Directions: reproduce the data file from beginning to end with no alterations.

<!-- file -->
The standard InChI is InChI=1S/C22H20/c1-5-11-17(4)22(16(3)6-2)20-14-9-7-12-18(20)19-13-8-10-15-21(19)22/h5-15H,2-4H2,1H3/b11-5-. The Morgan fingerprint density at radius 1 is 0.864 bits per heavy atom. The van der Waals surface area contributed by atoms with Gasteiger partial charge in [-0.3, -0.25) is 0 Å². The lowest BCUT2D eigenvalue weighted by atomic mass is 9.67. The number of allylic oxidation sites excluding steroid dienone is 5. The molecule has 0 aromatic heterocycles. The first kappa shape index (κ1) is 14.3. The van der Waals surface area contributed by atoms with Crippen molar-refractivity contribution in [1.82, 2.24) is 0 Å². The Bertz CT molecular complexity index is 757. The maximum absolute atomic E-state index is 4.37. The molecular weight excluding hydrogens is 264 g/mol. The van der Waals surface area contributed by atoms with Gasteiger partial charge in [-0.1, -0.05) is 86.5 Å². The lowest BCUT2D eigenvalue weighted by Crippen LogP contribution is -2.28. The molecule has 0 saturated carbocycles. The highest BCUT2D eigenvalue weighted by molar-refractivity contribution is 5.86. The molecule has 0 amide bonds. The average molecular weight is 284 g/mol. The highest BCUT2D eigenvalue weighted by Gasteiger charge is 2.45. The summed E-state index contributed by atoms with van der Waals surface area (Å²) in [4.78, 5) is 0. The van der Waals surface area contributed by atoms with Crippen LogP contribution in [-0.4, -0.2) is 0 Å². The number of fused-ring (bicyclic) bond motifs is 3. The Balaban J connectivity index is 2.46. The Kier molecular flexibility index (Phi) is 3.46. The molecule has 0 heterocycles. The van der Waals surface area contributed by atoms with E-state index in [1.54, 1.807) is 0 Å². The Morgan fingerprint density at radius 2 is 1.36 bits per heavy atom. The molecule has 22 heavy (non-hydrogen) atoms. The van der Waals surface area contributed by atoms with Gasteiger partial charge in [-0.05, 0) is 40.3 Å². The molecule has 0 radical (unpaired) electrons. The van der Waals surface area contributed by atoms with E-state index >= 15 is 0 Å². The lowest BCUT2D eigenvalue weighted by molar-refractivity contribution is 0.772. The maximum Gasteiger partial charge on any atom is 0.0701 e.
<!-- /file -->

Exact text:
The standard InChI is InChI=1S/C22H20/c1-5-11-17(4)22(16(3)6-2)20-14-9-7-12-18(20)19-13-8-10-15-21(19)22/h5-15H,2-4H2,1H3/b11-5-. The Morgan fingerprint density at radius 1 is 0.864 bits per heavy atom. The van der Waals surface area contributed by atoms with Gasteiger partial charge in [-0.3, -0.25) is 0 Å². The lowest BCUT2D eigenvalue weighted by atomic mass is 9.67. The number of allylic oxidation sites excluding steroid dienone is 5. The molecule has 0 aromatic heterocycles. The first kappa shape index (κ1) is 14.3. The van der Waals surface area contributed by atoms with Crippen molar-refractivity contribution in [1.82, 2.24) is 0 Å². The Bertz CT molecular complexity index is 757. The maximum absolute atomic E-state index is 4.37. The molecular weight excluding hydrogens is 264 g/mol. The van der Waals surface area contributed by atoms with Gasteiger partial charge in [-0.1, -0.05) is 86.5 Å². The lowest BCUT2D eigenvalue weighted by Crippen LogP contribution is -2.28. The molecule has 0 saturated carbocycles. The highest BCUT2D eigenvalue weighted by molar-refractivity contribution is 5.86. The molecule has 0 amide bonds. The average molecular weight is 284 g/mol. The highest BCUT2D eigenvalue weighted by Gasteiger charge is 2.45. The summed E-state index contributed by atoms with van der Waals surface area (Å²) in [4.78, 5) is 0. The van der Waals surface area contributed by atoms with Crippen LogP contribution in [-0.4, -0.2) is 0 Å². The number of fused-ring (bicyclic) bond motifs is 3. The Balaban J connectivity index is 2.46. The Kier molecular flexibility index (Phi) is 3.46. The molecule has 0 heterocycles. The van der Waals surface area contributed by atoms with E-state index in [1.54, 1.807) is 0 Å². The Morgan fingerprint density at radius 2 is 1.36 bits per heavy atom. The molecule has 22 heavy (non-hydrogen) atoms. The van der Waals surface area contributed by atoms with Gasteiger partial charge in [-0.05, 0) is 40.3 Å². The molecule has 0 radical (unpaired) electrons. The van der Waals surface area contributed by atoms with E-state index >= 15 is 0 Å². The lowest BCUT2D eigenvalue weighted by molar-refractivity contribution is 0.772. The maximum Gasteiger partial charge on any atom is 0.0701 e.